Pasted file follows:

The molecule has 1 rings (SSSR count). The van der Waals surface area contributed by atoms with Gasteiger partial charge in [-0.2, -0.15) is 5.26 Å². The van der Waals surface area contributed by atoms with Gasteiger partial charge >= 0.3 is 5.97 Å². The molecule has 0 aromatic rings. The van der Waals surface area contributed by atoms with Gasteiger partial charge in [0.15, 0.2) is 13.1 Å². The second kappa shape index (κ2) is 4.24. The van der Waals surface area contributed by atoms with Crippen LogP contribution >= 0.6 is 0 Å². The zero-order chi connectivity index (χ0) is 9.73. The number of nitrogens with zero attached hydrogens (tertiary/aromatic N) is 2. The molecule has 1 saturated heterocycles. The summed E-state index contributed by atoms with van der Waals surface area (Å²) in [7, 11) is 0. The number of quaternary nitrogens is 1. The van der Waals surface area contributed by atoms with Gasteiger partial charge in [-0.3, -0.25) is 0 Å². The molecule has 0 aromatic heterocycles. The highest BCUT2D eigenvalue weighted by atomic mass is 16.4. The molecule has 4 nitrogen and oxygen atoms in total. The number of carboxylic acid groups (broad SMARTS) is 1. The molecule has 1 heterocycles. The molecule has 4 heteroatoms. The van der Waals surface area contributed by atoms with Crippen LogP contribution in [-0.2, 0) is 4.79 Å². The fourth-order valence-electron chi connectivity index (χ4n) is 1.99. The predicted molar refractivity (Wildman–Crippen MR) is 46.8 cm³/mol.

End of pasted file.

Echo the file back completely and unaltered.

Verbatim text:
The molecule has 1 rings (SSSR count). The van der Waals surface area contributed by atoms with Gasteiger partial charge in [-0.2, -0.15) is 5.26 Å². The van der Waals surface area contributed by atoms with Gasteiger partial charge >= 0.3 is 5.97 Å². The molecule has 0 aromatic rings. The van der Waals surface area contributed by atoms with Gasteiger partial charge in [0.15, 0.2) is 13.1 Å². The second kappa shape index (κ2) is 4.24. The van der Waals surface area contributed by atoms with Crippen LogP contribution >= 0.6 is 0 Å². The zero-order chi connectivity index (χ0) is 9.73. The number of nitrogens with zero attached hydrogens (tertiary/aromatic N) is 2. The molecule has 1 saturated heterocycles. The summed E-state index contributed by atoms with van der Waals surface area (Å²) in [7, 11) is 0. The number of quaternary nitrogens is 1. The van der Waals surface area contributed by atoms with Gasteiger partial charge in [-0.3, -0.25) is 0 Å². The molecule has 0 aromatic heterocycles. The highest BCUT2D eigenvalue weighted by atomic mass is 16.4. The molecule has 4 nitrogen and oxygen atoms in total. The number of carboxylic acid groups (broad SMARTS) is 1. The molecule has 1 heterocycles. The molecule has 4 heteroatoms. The van der Waals surface area contributed by atoms with Crippen LogP contribution in [-0.2, 0) is 4.79 Å². The fourth-order valence-electron chi connectivity index (χ4n) is 1.99. The predicted molar refractivity (Wildman–Crippen MR) is 46.8 cm³/mol.